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Age of Empires 2 was the first strategy game I played and it's helping me connect with family again

Age of Empires 2
(Image credit: Microsoft)

An enemy appears in my settlement in Age of Empires 2. It's not a foot soldier or a scout, it's a villager who's trying to build near my resources and start mining my plot of gold… The cheek of it! After swiftly getting rid of the invading villager, the enemy team isn't happy and their focus is now fixed on me. Before I know it, soldiers are appearing, and boats are attacking my fishing ports. At this point, I'm still building up my defenses and I'm not in the best position to be taking on enemy forces, but luckily, I'm not playing alone. An ally army comes to my aid controlled by none other than my dad, and together, we make quick work of the opposing team.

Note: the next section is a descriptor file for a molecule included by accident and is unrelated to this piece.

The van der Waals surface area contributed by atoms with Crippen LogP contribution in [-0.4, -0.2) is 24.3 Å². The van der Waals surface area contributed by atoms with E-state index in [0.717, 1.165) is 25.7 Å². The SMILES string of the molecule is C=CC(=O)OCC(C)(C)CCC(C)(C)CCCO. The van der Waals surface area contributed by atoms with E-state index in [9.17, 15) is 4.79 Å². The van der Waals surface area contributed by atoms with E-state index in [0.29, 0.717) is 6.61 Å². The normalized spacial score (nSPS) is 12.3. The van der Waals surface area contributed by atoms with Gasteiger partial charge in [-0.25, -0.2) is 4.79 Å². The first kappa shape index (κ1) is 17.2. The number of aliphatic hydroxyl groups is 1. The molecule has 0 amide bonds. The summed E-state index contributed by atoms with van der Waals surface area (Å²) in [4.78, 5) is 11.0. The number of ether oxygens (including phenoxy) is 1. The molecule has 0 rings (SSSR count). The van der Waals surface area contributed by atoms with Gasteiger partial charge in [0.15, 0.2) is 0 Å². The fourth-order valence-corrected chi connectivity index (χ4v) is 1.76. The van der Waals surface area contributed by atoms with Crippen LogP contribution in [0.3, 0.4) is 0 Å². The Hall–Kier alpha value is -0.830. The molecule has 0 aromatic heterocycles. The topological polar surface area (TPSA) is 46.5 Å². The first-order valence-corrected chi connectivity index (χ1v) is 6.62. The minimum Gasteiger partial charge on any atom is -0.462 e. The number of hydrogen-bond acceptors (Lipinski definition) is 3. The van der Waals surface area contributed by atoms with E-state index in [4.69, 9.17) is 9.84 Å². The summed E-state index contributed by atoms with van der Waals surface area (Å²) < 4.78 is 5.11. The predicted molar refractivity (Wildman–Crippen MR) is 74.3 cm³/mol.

Age of Empires 2 was the first strategy I can remember playing as a kid, and with a love of history, it was a great gateway into the genre. I used to play it with my dad and sibling in the early '00s, and some of my fondest childhood memories come from afternoons playing the classic RTS. I would marvel at the small units hacking away at wood, mining for stone, or farming for food. It gave me a sense of satisfaction to see my buildings develop and grow as I advanced through each Age, and while I was still quite young and new to strategy, I can remember feeling so supported by my family. And that's really what I loved most about the experience – the way it brought the little Wald family unit together and encouraged us to work as a team. Fast forward to 2021, and I'm once again rediscovering Age of Empires 2 all over again. 

Camaraderie through the ages 

Age of Empires 2

(Image credit: Microsoft)